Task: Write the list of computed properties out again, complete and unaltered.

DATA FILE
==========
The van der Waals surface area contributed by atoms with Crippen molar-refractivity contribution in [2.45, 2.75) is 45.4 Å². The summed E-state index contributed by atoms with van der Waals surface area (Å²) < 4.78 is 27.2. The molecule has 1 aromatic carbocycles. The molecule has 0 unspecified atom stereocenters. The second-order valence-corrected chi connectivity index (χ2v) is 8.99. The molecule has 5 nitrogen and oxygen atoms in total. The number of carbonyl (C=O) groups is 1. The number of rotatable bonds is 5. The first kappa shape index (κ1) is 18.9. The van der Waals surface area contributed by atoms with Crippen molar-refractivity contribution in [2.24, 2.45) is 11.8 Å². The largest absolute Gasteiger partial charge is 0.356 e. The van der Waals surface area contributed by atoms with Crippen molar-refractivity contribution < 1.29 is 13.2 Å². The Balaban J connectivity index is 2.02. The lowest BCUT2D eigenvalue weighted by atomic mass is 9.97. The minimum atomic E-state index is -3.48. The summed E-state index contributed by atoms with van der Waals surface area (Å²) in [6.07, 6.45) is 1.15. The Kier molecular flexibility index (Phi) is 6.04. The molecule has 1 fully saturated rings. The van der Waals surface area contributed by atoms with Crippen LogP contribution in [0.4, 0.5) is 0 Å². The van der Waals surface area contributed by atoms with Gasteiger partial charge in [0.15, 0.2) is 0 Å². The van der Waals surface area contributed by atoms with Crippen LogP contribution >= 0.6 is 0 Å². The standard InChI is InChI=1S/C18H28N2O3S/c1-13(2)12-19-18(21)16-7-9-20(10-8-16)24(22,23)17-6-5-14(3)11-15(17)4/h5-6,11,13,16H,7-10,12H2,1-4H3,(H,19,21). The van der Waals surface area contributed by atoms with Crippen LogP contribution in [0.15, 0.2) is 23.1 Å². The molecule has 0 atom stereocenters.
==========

The van der Waals surface area contributed by atoms with Crippen molar-refractivity contribution in [2.45, 2.75) is 45.4 Å². The summed E-state index contributed by atoms with van der Waals surface area (Å²) < 4.78 is 27.2. The molecule has 1 aromatic carbocycles. The molecule has 0 unspecified atom stereocenters. The second-order valence-corrected chi connectivity index (χ2v) is 8.99. The molecule has 5 nitrogen and oxygen atoms in total. The number of carbonyl (C=O) groups is 1. The number of rotatable bonds is 5. The first kappa shape index (κ1) is 18.9. The van der Waals surface area contributed by atoms with Crippen molar-refractivity contribution in [2.24, 2.45) is 11.8 Å². The largest absolute Gasteiger partial charge is 0.356 e. The van der Waals surface area contributed by atoms with Crippen molar-refractivity contribution < 1.29 is 13.2 Å². The Balaban J connectivity index is 2.02. The lowest BCUT2D eigenvalue weighted by atomic mass is 9.97. The minimum atomic E-state index is -3.48. The summed E-state index contributed by atoms with van der Waals surface area (Å²) in [6.07, 6.45) is 1.15. The Kier molecular flexibility index (Phi) is 6.04. The molecule has 1 fully saturated rings. The van der Waals surface area contributed by atoms with Crippen LogP contribution in [0.4, 0.5) is 0 Å². The van der Waals surface area contributed by atoms with Gasteiger partial charge in [0.15, 0.2) is 0 Å². The van der Waals surface area contributed by atoms with Crippen LogP contribution >= 0.6 is 0 Å². The standard InChI is InChI=1S/C18H28N2O3S/c1-13(2)12-19-18(21)16-7-9-20(10-8-16)24(22,23)17-6-5-14(3)11-15(17)4/h5-6,11,13,16H,7-10,12H2,1-4H3,(H,19,21). The van der Waals surface area contributed by atoms with Crippen LogP contribution in [0.15, 0.2) is 23.1 Å². The molecule has 0 atom stereocenters.